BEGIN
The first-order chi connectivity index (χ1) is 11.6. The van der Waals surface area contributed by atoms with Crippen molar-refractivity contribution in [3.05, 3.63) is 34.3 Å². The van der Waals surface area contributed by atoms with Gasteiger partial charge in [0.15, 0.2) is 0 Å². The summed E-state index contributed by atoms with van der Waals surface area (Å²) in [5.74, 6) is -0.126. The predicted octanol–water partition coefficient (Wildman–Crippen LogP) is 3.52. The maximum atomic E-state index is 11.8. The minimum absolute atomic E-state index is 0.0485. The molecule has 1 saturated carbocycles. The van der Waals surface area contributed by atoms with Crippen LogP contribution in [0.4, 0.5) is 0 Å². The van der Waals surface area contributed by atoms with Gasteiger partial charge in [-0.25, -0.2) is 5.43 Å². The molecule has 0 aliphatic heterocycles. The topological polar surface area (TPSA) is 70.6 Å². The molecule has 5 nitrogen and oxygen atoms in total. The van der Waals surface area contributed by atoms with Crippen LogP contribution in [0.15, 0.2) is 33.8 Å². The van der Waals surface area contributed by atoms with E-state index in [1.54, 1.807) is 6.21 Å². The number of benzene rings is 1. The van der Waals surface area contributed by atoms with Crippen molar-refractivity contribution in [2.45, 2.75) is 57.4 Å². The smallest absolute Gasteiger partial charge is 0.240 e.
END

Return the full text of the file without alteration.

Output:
The first-order chi connectivity index (χ1) is 11.6. The van der Waals surface area contributed by atoms with Crippen molar-refractivity contribution in [3.05, 3.63) is 34.3 Å². The van der Waals surface area contributed by atoms with Gasteiger partial charge in [0.15, 0.2) is 0 Å². The summed E-state index contributed by atoms with van der Waals surface area (Å²) in [5.74, 6) is -0.126. The predicted octanol–water partition coefficient (Wildman–Crippen LogP) is 3.52. The maximum atomic E-state index is 11.8. The minimum absolute atomic E-state index is 0.0485. The molecule has 1 saturated carbocycles. The van der Waals surface area contributed by atoms with Crippen LogP contribution in [0.4, 0.5) is 0 Å². The van der Waals surface area contributed by atoms with Gasteiger partial charge in [-0.25, -0.2) is 5.43 Å². The molecule has 0 aliphatic heterocycles. The topological polar surface area (TPSA) is 70.6 Å². The molecule has 5 nitrogen and oxygen atoms in total. The van der Waals surface area contributed by atoms with Crippen LogP contribution in [0.15, 0.2) is 33.8 Å². The van der Waals surface area contributed by atoms with E-state index in [1.54, 1.807) is 6.21 Å². The number of benzene rings is 1. The van der Waals surface area contributed by atoms with Crippen molar-refractivity contribution in [2.45, 2.75) is 57.4 Å². The smallest absolute Gasteiger partial charge is 0.240 e.